Within days of the enactment of the new laws, the Yannan Forum, a popular chat room, was shut down for "rectification." The Yannan Forum had recently been inundated with postings debating a campaign by residents of Taishi, in the southern province of Guangdong, to recall their elected village chief on grounds of corruption. The recall campaign had generated great interest among legal professionals, who regarded it as a test case of Beijing's commitment to democratic elections at the village level.

Unsurprisingly, the suspension of Freezing Point, the closure of the Yannan Forum, and Beijing's other efforts to prevent the free flow of information were not reported by China's official media. Foreign broadcasters such as Radio Free Asia helped fill the gap, providing regular coverage of these events to listeners in China. A week after Radio Free Asia aired the news about Freezing Point, a Beijing resident told the Mandarin service's listener hotline that had he not heard of the suspension on the radio, he would not have known why his favorite supplement had disappeared.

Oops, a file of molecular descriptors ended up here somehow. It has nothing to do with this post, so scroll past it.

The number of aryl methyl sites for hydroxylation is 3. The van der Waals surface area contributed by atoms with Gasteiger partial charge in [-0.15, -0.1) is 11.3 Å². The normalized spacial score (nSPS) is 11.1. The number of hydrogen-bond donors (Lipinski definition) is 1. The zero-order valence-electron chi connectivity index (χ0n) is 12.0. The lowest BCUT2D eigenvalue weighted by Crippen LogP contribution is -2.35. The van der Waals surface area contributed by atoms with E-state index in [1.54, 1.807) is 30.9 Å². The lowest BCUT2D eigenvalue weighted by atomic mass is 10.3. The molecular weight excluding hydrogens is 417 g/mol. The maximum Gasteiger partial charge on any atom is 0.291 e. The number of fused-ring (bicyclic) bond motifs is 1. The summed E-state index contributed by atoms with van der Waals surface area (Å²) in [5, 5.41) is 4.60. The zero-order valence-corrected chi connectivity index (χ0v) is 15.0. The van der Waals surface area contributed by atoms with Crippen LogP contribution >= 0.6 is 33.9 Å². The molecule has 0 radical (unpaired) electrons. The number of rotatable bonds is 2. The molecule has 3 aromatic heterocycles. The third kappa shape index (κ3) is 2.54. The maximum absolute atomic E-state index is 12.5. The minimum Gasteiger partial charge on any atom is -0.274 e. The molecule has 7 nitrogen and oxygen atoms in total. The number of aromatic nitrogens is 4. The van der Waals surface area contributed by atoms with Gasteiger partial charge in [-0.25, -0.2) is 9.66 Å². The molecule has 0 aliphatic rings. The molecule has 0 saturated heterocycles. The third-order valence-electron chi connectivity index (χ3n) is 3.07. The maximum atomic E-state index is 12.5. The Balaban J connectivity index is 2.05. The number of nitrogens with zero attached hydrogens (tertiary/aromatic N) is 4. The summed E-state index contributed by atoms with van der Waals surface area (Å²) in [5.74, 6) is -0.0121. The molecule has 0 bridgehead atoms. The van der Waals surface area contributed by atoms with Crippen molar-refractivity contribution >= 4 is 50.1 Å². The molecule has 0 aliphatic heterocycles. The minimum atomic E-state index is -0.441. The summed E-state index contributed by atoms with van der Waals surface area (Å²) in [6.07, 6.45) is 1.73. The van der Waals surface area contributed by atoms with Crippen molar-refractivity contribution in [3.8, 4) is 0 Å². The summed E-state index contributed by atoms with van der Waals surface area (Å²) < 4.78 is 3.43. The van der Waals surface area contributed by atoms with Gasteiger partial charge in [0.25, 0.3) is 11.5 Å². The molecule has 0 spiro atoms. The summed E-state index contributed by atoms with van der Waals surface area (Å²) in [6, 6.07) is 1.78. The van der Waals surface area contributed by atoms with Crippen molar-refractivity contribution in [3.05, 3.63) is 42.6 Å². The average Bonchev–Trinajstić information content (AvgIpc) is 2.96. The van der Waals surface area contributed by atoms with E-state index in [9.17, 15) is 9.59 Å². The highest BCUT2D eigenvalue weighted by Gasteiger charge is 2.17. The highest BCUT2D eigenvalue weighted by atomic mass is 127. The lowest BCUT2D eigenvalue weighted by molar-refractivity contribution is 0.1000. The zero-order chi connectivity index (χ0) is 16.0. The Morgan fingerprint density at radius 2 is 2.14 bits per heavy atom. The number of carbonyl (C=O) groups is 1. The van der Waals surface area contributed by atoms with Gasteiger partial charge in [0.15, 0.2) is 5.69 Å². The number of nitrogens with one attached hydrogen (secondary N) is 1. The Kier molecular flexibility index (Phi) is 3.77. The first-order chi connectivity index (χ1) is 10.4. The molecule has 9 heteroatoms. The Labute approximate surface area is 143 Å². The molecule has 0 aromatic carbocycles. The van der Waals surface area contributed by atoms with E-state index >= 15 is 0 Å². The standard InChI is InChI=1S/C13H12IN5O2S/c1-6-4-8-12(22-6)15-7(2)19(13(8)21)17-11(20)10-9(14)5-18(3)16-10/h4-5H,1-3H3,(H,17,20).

In China, there is no right to know. What citizens may learn is determined by the censors. President Hu Jintao's upcoming visit provides a welcome opportunity for a free media--that of the United States--to make more of an issue of the Chinese leaders' remarkable efforts to control the thinking of their population.

© Copyright 2006, News Corporation, Weekly Standard, All Rights Reserved.

Jennifer Chou is the director of Radio Free Asia's Mandarin Service. This article first appeared in The Weekly Standard dated April 24, 2006.